Children's and Young Adult Books
Subhi lives with Maa and his older sister Queeny in ‘Family Three’, hoping that the ‘Night Sea’ will bring his Ba back to them. Born in detention to his Rohingya mother after she arrived illegally in Australia, his friend Eli and a kindly ‘Jacket’ make his life one of fitful pleasures amid the uncertainties of camp life. On the other side of the fence, i ... More
Surely Mandy and Tim have met before. Floundering during her gap year, Mandy mostly watches daytime television and works at a sandwich shop. Tim, who is repeating Year Twelve under the guardianship of his uncle, tries to deal with teachers and assignments, and to move on from a nightmare year. Both characters are effusive about their love of music.
Mandy and ... More
In 1965 a busload of students drove through a number of small Australian towns to protest the treatment of Aboriginal people. These events are the backdrop for Sue Lawson's Freedom Ride, a novel set in the fictional town of Walgaree, where racial tensions are high. Robbie, the novel's young protagonist, is generally obliging, but he is at an age where he mu ... More
While Becoming Kirrali Lewis is being marketed as a Young Adult novel, this big-hearted Australian story could fruit-fully be read in many other ways. Playwright Jane Harrison's début novel about a young indigenous woman's political and personal awakening could be labelled as historical fiction, indigenous writing, or even political fiction. Maureen McCart ... More
Ruth Starke reviews 'Pieces of Sky' by Trinity Doyle, 'The Pause' by John Larkin, 'Frankie and Joely' by Nova Weetman, and 'Talk Under Water' by Kathryn Lomer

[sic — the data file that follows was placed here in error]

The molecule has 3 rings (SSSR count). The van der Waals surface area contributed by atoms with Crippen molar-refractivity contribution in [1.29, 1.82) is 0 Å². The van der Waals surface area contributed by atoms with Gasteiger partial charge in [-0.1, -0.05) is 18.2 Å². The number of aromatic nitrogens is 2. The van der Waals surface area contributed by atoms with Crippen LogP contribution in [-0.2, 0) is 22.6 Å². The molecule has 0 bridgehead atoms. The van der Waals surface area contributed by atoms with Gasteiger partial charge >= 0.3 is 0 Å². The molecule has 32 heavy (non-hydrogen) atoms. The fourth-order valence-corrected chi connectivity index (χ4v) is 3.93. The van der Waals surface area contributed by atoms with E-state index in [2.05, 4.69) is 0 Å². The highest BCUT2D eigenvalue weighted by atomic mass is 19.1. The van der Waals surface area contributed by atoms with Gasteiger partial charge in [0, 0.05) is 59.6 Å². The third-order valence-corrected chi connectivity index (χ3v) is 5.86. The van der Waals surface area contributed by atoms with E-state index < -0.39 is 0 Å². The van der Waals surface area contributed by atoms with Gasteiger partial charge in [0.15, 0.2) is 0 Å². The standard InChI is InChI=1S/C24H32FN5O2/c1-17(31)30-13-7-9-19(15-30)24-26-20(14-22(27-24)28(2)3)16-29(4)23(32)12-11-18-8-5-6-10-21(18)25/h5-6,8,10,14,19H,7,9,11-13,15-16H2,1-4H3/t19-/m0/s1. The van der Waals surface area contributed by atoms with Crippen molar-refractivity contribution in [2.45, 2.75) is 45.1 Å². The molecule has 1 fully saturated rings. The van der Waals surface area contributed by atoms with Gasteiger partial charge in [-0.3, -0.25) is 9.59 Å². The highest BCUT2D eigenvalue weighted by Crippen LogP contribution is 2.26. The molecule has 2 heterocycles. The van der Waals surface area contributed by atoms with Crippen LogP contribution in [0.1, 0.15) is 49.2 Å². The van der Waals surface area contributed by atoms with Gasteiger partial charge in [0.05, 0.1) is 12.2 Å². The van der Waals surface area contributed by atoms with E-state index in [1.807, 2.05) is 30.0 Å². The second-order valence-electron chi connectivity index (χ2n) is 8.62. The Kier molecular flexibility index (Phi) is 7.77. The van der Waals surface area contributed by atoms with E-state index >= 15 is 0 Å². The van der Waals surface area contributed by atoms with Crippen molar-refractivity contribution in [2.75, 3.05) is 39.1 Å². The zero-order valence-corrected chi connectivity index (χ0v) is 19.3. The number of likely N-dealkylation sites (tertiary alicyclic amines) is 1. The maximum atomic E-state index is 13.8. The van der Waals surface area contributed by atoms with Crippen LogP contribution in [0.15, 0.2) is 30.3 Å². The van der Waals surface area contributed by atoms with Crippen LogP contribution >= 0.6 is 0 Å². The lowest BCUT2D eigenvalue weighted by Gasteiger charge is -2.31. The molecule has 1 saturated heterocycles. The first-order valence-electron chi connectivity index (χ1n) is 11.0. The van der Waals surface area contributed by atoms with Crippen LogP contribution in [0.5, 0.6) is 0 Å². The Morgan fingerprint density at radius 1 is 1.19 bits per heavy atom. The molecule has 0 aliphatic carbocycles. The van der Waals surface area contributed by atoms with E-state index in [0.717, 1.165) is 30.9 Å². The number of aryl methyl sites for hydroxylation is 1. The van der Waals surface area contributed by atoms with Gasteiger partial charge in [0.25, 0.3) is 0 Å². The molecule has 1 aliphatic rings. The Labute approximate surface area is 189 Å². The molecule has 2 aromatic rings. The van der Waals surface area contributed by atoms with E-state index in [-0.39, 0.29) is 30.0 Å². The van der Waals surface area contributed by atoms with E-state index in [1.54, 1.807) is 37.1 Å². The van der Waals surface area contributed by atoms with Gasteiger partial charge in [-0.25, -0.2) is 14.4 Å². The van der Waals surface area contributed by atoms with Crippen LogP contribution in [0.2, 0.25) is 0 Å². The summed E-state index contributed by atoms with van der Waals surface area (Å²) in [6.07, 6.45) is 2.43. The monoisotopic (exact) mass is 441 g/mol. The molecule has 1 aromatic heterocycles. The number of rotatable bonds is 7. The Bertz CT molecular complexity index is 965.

In Trinity Doyle's Pieces of Sky (Allen & Unwin, $16.99 pb, 290 pp, 9781760112486), it has been eight weeks since Lucy's older brother Cam drowned while surfing. Images of his death fill her head and prevent Lucy, a backstroke champion, from returning to the pool. She suffers a panic attack and flees from a training session, unable or unwilling to expla ... More
The pleasures of looking at pictures from a young age inspired Albert Ullin. At the opening of this exhibition to mark his donation of eighty works by Australian children’s book illustrators to National Gallery of Victoria, he expressed the hope that they would be recognised as mainstream art.
In 1960, Ullin established the More
My postgraduate student frowned. ‘The Gathering? Isn’t that the one where someone sets a dog on fire?’ Spoiler alert: indeed it is. It is the book’s most memorable scene; it is certainly the most horrific. My postgrad had read Isobelle Carmody’s 1993 novel in high school and that was the first memory of it which surfaced. The scene shocked readers a ... More
Mike Shuttleworth reviews 'The Flywheel' by Erin Gough, 'A Small Madness' by Dianne Touchell, and 'For the Forest of a Bird' by Sue Saliba
Publishers Hardie Grant Egmont established The Ampersand Project in 2011 as a platform for new writing. Erin Gough’s suburban drama/comedy The Flywheel ($19.95 pb, 306 pp, 9781742978178) is the second book to appear under the Ampersand banner. It is a contemporary slice-of-life tale painted with broad comedic strokes. Set in Sydney’s inner-west, the novel ... More
Garth Nix’s Sabriel (1995) remains a high water mark for Young Adult fantasy. With its strong-willed heroine and distinctive setting, which mingled wizardry and necromancy with industrial-era technology, the novel found a devoted following and influenced a generation of fantasy authors.... More
Lucy Lam is a studious pupil at a multicultural Melbourne Catholic school. Her mother minds the baby at home and sews high-end chain store clothing in the garage, while her father toils at a hazardous carpet factory. With dreams of following a different path, Lucy sits an exam for Laurinda, an exclusive ladies’ college, and is awarded the inaugural Equal Access sc ... More